This afternoon, there was a plenary where countries were all given a chance to weigh in on draft language for the agreements they’re working to make at COP25.
The COP President Carolina Schmidt, Minister of Environment of Chile, opened the meeting with a call to find a way to come to an agreement before leaving Madrid, saying, “Now is the time we must show the world that we are capable of getting to agreement.” She then invited country representatives to give initial responses to the new language that had been developed over the last 24 hours.
However, based on the comments shared by countries who spoke up, agreement was still a long way off. Acknowledging as well that three countries (U.S., Brazil, and Australia) have been identified as obstructing this process and of those only Brazil provided any comment, there’s uncertainty about what the next steps will look like or what they’ll produce.
While some are suggesting we wait until COP26, others are recognizing that we can’t wait until next year. In the plenary, the representative from Marshall Islands noted that just as COP25 was about to begin, over 200 people had to be evacuated from their homes due to flooding from rising waters. She and other representatives used their time to call for increased ambition and appropriate and equitable resolution of the financing and support issues.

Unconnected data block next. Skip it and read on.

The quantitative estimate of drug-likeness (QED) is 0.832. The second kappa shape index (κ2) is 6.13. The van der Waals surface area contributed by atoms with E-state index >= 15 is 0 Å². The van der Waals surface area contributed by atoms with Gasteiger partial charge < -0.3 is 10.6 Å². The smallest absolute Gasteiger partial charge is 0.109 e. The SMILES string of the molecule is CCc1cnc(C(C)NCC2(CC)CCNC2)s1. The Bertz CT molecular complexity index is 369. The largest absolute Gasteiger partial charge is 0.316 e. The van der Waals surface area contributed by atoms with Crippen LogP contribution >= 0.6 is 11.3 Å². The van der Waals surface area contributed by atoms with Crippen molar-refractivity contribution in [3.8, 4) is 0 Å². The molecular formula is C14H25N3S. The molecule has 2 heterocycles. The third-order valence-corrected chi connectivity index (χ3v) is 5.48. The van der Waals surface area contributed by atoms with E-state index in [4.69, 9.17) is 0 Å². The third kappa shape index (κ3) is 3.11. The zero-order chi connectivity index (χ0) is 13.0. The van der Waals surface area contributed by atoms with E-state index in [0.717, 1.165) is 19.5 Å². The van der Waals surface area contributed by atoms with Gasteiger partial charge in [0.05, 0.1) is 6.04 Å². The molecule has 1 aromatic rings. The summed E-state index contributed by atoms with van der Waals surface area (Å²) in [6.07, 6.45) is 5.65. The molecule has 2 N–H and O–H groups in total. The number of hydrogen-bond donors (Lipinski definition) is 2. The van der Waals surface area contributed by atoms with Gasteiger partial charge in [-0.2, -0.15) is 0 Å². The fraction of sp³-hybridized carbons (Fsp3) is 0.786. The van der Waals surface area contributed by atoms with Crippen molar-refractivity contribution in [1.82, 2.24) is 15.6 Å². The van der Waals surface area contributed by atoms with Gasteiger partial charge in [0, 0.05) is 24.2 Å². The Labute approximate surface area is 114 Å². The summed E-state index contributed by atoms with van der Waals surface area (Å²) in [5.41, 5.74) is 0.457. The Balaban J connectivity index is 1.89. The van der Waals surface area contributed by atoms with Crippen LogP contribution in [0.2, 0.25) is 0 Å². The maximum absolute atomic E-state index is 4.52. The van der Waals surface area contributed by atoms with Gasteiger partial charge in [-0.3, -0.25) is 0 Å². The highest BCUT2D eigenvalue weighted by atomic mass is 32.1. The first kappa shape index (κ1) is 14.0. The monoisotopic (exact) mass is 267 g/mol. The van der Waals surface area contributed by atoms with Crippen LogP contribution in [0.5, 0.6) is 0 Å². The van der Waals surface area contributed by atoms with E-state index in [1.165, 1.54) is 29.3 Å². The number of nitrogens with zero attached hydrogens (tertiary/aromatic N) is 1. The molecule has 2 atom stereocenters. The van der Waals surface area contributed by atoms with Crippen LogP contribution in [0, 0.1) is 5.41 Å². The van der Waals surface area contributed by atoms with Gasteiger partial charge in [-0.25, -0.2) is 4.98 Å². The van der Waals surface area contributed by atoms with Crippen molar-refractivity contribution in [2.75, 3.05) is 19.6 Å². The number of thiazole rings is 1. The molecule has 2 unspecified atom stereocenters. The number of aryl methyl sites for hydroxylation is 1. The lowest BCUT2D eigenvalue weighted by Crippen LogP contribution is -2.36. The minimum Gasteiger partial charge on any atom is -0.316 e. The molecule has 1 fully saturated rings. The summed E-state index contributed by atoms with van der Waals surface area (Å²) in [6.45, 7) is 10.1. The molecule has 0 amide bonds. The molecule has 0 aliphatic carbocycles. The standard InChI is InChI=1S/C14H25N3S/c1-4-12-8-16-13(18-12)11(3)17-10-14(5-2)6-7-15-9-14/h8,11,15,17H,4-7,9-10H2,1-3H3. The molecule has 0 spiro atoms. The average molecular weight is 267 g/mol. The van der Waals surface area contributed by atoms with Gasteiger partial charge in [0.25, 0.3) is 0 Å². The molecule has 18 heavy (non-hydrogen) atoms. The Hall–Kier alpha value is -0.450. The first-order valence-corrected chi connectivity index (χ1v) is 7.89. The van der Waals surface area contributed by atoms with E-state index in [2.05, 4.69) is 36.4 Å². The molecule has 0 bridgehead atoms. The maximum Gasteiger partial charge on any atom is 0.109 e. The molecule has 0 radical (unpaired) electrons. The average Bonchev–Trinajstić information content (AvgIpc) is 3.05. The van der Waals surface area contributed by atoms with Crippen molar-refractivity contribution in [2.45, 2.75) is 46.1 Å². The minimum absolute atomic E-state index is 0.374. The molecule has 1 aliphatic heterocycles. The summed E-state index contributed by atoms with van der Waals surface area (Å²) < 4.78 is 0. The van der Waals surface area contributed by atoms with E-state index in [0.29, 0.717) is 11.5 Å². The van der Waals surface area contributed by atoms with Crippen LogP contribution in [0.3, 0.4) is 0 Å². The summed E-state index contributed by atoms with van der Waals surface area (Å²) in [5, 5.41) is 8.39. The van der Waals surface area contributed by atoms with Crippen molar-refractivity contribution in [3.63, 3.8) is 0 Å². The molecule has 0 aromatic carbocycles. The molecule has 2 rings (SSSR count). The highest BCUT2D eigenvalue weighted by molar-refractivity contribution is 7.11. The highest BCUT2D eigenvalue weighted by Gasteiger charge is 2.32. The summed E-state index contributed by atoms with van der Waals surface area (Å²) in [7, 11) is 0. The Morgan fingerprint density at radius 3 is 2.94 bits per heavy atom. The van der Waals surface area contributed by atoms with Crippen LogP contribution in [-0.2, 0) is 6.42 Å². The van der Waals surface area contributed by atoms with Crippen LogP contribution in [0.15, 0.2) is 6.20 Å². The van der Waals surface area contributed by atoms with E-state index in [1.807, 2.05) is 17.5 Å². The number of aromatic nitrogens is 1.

This morning, I heard a fellow Observer from the U.S. remark about how all these Parties gathered here and had “two weeks wasted”. A conversation with another from Nigeria noted that “The time for talk is over—all we did was talk. The time for action IS now. So let’s act.” There really is a sour taste in the mouths of many as COP25 wraps up.
It’s important to remember that COP25 isn’t the end for climate action.
It was a pivotal moment, but it is also just another stop on a long road that has been walked for a long time and will continue for a long time going forward. Just because COP25 seems like it won’t reach agreement by the time it officially closes, that doesn’t mean that the failure is the final word on climate change.
The people who feel like this COP is a victory want you to feel despair, to throw in the towel. Don’t.
There are things we can all do locally and at regional scales to reduce emissions, build resilience, build political will, and support others at home and worldwide in the work ahead.
In this very moment as I finish writing this, a chant led by youth and indigenous peoples is breaking out to my left: “We are unstoppable. Another world is possible.” This morning, the song that echoed through the halls of the building was “Power to the People.”
Between the two, I can’t think of a better way to sign off of this blog.